This dish was supposed to be for March, but it simply didn’t happen. Has that ever happened to you?  I’m no less excited about cooking Korean dishes, but sometimes there just aren’t enough waking hours. I traveled for work a bunch in March and got behind. And we even had a cold snap here in sunny LA for most of the month, so the weather was unseasonably perfect for a hot and spicy soup. And then it got warm and I lost soup-motivation. And then Easter happened and I made a bunch of very non-Korean dishes.

It’s early April, and I’m back! It even got a little chilly, which I felt was a good sign. So I made “yukgaejang” – a super legit spicy Korean beef stew. The level of spice is intense, especially right after it’s done simmering and stewin’. I did notice that it mellowed out a smidge the next day.

I hear that this soup is great for colds, cold days, and hangovers. I don’t know about that, but it is super spicy.

I called my mom and we talked about all kinds of mix-ins. I asked about mushrooms (only if you like the flavor), Korean radish (in some recipes but my mom says nah), zucchini (too soft she says), mung bean sprouts (yeah), tofu (nope, it becomes something else), and napa cabbage (yep). The most important thing is to keep it spicy and to shred the beef.

It starts with aromatics for the broth and the beef:

Add the whole black peppercorn and some soju. I have no idea what the soju really does to the meat, but Koreans think it makes the beef taste cleaner and less gamey.

Then make the sauce. I rough chop the garlic then sprinkle with salt, which helps it soften and crush more easily. We have this awesome tool that you can rock back and forth over the garlic. It’s amazing (pictured below). Also, the sauce takes Korean soup seasoning soy sauce, which is lighter in color and more deeply seasoned (read: saltier) than regular soy sauce.

You’ll also have time to prep the Napa cabbage and mung bean sprouts. If not, then you can do it while the brisket cools on the cutting board.

When the stew is done simmering, remove the meat and let rest on a cutting board. Strain broth into another pot, and discard veggies. When it’s cool enough to handle, shred the brisket with two forks or by hand, going with the grain. It’s pretty obvious which way the muscle is going. Then massage with the sauce. Use disposable plastic gloves, and thank me later!

Finish up the soup by heating up a little sesame oil then sautéing the spice-rubbed beef, then add the cabbage, green onions, and chives. Add the broth back in and bring back to a boil. Then it’s ready to eat!


Yukgaejang (Spicy Beef Soup)
Prep time
Cook time
Total time
Recipe type: Soup
Cuisine: Korean
Serves: 8 (makes ~10 cups)
  • 1½ lbs beef brisket
  • 1 large green onion, sliced whites and greens
  • 6 cloves of garlic, whole
  • 1 4-6" piece of dashima (seaweed)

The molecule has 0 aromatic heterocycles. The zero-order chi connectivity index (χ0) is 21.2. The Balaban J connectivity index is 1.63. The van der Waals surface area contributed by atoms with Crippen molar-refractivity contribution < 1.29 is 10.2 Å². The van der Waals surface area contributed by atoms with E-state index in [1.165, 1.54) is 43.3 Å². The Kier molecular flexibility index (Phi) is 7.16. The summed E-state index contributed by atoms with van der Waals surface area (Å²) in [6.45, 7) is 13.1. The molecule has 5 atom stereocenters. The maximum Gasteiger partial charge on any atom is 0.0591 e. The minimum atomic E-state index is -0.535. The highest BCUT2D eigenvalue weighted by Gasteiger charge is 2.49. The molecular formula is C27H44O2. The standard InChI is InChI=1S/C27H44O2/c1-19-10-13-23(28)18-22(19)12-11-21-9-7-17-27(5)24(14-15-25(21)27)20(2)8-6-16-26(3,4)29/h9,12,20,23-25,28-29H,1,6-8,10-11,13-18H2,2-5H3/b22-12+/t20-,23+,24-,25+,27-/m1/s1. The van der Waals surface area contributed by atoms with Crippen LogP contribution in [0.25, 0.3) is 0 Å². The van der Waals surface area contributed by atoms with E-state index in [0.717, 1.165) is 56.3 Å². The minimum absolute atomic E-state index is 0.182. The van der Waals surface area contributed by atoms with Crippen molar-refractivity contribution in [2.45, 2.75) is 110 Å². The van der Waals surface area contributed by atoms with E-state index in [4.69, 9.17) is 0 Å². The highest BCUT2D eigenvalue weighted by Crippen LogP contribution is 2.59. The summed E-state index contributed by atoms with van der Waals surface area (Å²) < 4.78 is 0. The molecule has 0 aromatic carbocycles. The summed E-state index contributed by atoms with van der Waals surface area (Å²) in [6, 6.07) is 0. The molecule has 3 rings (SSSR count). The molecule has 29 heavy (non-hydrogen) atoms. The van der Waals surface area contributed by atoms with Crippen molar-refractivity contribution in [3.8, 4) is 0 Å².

• 1 teaspoon whole black peppercorn
  • 1 yellow onion, quartered
  • 12 cups water
  • 2 tablespoons soju
  • 1 tablespoon sesame seed oil, reserve for later
  • 12 cloves of garlic
  • 7 tablespoons gochugaru (Korean red chili flakes)
  • 5 tablespoons gukganjang (Korean soup seasoning soy sauce, which is lighter in color and more heavily seasoned than regular soy sauce. If you don't have gukganjang, use whatever you have and then taste and season the soup at the end)
  • 1 tablespoon doengjang (Korean fermented soy paste)
  • 1 tablespoon sesame seed oil
Late Add-Ins
  • 2 cups shredded napa cabbage leaves (about 4 leaves)
  • 2 cups mung bean sprouts
  • 1 large green onion, sliced whites only
  • 3-5 small green onions (aka scallions; or substitute chives), sliced whites, greens cut into 1-2" batons
Get the Soup Started
  1. Wash and dry all fresh produce.
  2. In a large stockpot, combine all soup ingredients, except the sesame seed oil, over high heat and bring to a boil (takes about 15-20 minutes)
  3. Lower heat to a simmer, cover and cook for 45 minutes.
Meanwhile, Prep the Sauce and Late Add-Ins
  1. Peel and rough chop the garlic, then salt to help mascerate. Continue to crush or mince garlic. Move to a medium bowl.
  2. To the medium bowl, add remaining sauce ingredients and stir to combine. Set aside.
  3. Thinly slice the cabbage leaves lengthwise.
  4. Pick through the mung bean sprouts, discarding any damaged pieces.
Return to the Soup
  1. When the 45 minutes of simmering is up, remove meat from broth and let cool on a cutting board, resting about 15 minutes.
  2. Strain broth into a large pot and set aside somewhere warm. Rinse out the stock pot and return it to the stove.
  3. When meat is cool enough to handle, shred by hand, tearing with the grain of the meat to make long thin strips.
  4. In a large bowl, combine shredded meat and sauce until thoroughly coated (plastic gloves are helpful)
  5. In the stock pot, heat reserved tablespoon of sesame seed oil over medium heat until hot.
  6. Add marinated beef and saute for 1-2 minutes. Add spoonfuls of broth if the pot seems dry.
  7. Add cabbage and saute for another 1-2 minutes. Add spoonfuls of broth if the pot seems dry.
  8. Finally add sprouts, large green onion whites, small green onion batons, and return broth to the stock pot. Stir all ingredients.
  9. Bring back to a boil (takes about 10-15 minutes).
  10. Serve immediately (makes 8-10 cups).